Wednesday, October 29, 2008

rigid pricing

This Christmas season, there's a ridiculous number of good/great games for both regular and occasional gamers to choose from:

Spore, Fable 2, Dead Space, Fallout 3, Guitar Hero: World Tour, Far Cry 2, Saints Row 2, Portal: Still Alive, Rock Band 2, Midnight Club: Los Angeles, Quantum of Solace, Tom Clancy's EndWar, Gears of War 2, Banjo-Kazooie: Nuts & Bolts, Call of Duty: World at War, Command & Conquer: Red Alert 3, Left 4 Dead, Need For Speed: Undercover, Tomb Raider: Underworld

... and that's just two months and one platform!

This strikes me as a year which is great for gamers and not so great for game makers. The competition is simply too thick (for 360 and PC games, at least).

In other industries, pricing would adjust to the crowded market. But in this industry?

PC game publishers are only recently learning to be fluid, it seems, despite their products having little resale value. Less than ten years ago, a game that offered ten hours of gameplay was priced the same as one offering fifty hours of gameplay, regardless of quality. The situation has improved somewhat since then, but prices are still determined more by publisher fiat than by the market.

The prices of console games are even less fluid, because each console's publishing is monopolized. Microsoft controls all prices on the 360, Sony all prices on the PS3, Nintendo all prices on the Wii. I could be wrong, but I don't think console developers can adjust the prices of their games without approval from these publishers. If so, it's a tragedy, since developers have far greater incentive to respond to the market than these publishers.

Is there reason to hope game pricing, particularly on consoles, will become more dynamic in the near future? What might lead to more variation in pricing?


  1. Online distribution seems to be the only method of deliver that is carrying promise to eliminate the moderating middle man who wants to make and extra cut and provide genuine normal market competition. Kotaku recently posted about this (yet again). I personally don't think the holiday rush is good for the industry as so many games I would play otherwise go neglected because of time and money constraints. However, if you look at the mass market, people forget stuff is there shortly after it launches so everyone wants to be in the launch window of Black Friday when store shelves get stripped bare and desperate late comers are trying to make a good excuse for their trip.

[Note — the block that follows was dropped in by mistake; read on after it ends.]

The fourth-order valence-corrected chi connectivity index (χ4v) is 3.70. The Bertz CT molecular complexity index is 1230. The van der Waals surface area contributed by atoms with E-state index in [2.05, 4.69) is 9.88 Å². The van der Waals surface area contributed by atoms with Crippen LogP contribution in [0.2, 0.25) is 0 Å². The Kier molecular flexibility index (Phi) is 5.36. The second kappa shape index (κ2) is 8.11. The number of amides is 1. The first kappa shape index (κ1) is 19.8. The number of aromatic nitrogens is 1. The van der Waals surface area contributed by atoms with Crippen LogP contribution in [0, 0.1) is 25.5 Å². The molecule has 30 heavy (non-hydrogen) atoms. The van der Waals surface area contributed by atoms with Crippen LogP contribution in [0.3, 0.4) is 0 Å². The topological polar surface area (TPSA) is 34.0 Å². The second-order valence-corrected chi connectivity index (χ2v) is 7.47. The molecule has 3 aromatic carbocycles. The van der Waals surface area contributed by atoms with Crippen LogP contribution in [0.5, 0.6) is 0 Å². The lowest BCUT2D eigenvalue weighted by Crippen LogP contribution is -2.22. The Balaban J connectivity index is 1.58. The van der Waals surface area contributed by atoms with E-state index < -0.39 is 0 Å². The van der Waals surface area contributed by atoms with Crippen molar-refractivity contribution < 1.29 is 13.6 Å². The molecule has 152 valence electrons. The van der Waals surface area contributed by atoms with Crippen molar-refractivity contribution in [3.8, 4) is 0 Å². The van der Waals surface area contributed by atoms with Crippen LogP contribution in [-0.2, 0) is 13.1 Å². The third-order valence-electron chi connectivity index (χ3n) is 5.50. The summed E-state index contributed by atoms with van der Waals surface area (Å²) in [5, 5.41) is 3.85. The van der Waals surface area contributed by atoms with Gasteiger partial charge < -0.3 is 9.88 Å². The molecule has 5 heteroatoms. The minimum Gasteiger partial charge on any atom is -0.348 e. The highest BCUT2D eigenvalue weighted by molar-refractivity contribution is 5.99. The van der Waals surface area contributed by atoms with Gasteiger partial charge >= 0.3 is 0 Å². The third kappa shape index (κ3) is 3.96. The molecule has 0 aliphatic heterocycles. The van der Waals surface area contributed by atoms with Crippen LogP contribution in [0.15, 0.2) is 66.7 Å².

2. Download pricing seems unpredictable so far. For example, IGN's Direct2Drive now has Bioshock selling for only five bucks more than Penny Arcade's game. That doesn't seem like a market-driven scenario to me, though I could be wrong.

    Plus, game downloads generally get sold at shelf prices. Servers cost money, but I doubt they cost half as much as packaging, printing, and transportation. Shouldn't downloads be cheaper? I doubt the average consumer perceives a hard copy and download as completely equal. Download sales would compete more with shelf sales if they acknowledged the difference.

    Incidentally, D2D is selling the Red Alert 3 download for ten bucks more than Amazon is selling hard copies. Crazy.


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